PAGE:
What’s in a Word: alt-right

What’s in a Word?

“ALT-RIGHT”

What does it mean?

The term alt-right, short for “alternative right,” refers to a recently developed affiliation of far-right conservatives, organized largely by way of social media, whose primary common ground is white supremacy.

Southern Poverty Law Center defines alt-right as:

A set of far-right ideologies, groups and individuals whose core belief is that “white identity” is under attack by multicultural forces using “political correctness” and “social justice” to undermine white people and “their” civilization.

The Los Angeles Times recently described it as:

A brand of far-right conservatism that generally embraces and promotes white nationalism, racism, anti-Semitism, homophobia, transphobia and misogyny.

Breitbart, a self-avowed major platform for the alt-right (whose executive chairman was just tapped to be Trump’s chief White House strategist, after running his campaign for president) identified four primary alt-right strands:

  • ŸŸintellectuals from a variety of extremist ideological backgrounds
  • conservatives with a strong sense of allegiance and pride in white culture who feel that their values are threatened by both the GOP and the Democratic Party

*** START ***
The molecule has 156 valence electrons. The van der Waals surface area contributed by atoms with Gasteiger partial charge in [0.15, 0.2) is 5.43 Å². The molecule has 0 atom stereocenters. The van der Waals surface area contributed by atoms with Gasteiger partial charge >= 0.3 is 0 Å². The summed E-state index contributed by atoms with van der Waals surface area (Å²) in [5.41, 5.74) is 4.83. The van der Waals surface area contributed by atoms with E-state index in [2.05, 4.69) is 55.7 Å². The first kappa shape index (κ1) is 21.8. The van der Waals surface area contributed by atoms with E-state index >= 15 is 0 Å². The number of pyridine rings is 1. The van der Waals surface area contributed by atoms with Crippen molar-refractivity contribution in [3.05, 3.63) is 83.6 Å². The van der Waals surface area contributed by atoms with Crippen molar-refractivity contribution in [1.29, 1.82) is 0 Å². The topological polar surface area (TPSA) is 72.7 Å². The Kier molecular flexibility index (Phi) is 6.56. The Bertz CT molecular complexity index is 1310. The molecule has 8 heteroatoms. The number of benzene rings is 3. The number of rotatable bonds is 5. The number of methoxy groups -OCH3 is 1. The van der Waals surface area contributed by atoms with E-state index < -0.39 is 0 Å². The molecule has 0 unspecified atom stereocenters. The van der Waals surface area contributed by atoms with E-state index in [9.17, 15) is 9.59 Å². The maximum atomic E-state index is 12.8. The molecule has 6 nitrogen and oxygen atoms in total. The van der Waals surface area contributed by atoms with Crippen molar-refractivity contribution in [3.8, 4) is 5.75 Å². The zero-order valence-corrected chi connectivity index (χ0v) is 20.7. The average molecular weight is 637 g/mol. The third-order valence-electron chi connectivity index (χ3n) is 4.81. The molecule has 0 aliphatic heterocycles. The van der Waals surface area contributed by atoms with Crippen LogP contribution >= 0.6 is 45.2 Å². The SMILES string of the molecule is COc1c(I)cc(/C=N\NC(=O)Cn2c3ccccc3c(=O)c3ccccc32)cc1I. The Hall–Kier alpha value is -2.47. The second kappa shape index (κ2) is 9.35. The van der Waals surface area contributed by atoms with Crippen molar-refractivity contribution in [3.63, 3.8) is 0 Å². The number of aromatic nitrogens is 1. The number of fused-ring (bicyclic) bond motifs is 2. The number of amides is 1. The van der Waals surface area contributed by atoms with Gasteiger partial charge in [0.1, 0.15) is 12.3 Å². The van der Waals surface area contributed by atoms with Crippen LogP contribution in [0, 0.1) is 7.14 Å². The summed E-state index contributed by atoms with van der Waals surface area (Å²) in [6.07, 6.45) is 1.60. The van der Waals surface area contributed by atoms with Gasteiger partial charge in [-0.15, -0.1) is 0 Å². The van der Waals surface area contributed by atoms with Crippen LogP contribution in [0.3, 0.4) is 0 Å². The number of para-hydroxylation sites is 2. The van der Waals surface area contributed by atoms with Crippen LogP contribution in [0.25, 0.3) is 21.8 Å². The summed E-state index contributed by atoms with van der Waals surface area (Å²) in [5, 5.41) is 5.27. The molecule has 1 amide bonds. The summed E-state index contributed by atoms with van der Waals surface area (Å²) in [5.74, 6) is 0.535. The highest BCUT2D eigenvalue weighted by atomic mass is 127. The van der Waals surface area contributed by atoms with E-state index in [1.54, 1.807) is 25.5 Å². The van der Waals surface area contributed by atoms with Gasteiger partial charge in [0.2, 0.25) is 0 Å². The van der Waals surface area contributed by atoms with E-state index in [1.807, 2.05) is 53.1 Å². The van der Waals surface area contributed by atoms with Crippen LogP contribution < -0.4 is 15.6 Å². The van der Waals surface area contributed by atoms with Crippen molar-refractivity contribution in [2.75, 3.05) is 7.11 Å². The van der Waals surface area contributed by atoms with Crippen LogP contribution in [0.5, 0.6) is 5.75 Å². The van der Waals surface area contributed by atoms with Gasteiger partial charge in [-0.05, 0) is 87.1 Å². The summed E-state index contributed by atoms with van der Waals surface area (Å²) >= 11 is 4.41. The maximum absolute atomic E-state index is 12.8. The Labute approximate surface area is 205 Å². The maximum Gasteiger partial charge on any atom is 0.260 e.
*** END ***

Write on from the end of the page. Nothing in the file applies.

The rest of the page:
• young people who are drawn to “shock value” and transgression and love nothing more than trolling and getting a rise out of people online
  • genuine neo-Nazis

Where did it come from?

The term alternative right was coined in 2008 by Richard Spencer, head of the National Policy Institute, a white nationalist think tank, who went on to create AlternativeRight.com and Radix Journal.

It’s no coincidence that the alt-right got going in 2008. The rise of white supremacist groups (often referred to as white nationalist groups) and white terrorist cells (often referred to as militias) in the United States skyrocketed after Barack Obama was elected president that year.

The alt-right can thus be interpreted as the flip side of the social media coin that has unified organizers and activists for social change. As the left used social media to organize and rally around Obama, formerly fringe elements of the right also began finding each other. And as campaigns like #BlackLivesMatter gained steam, so too did the alt-right. In 2015, when Donald Trump increased in popularity and ultimately secured the Republican nomination for president, the alt-right really took off, seeing in Trump a champion for their cause.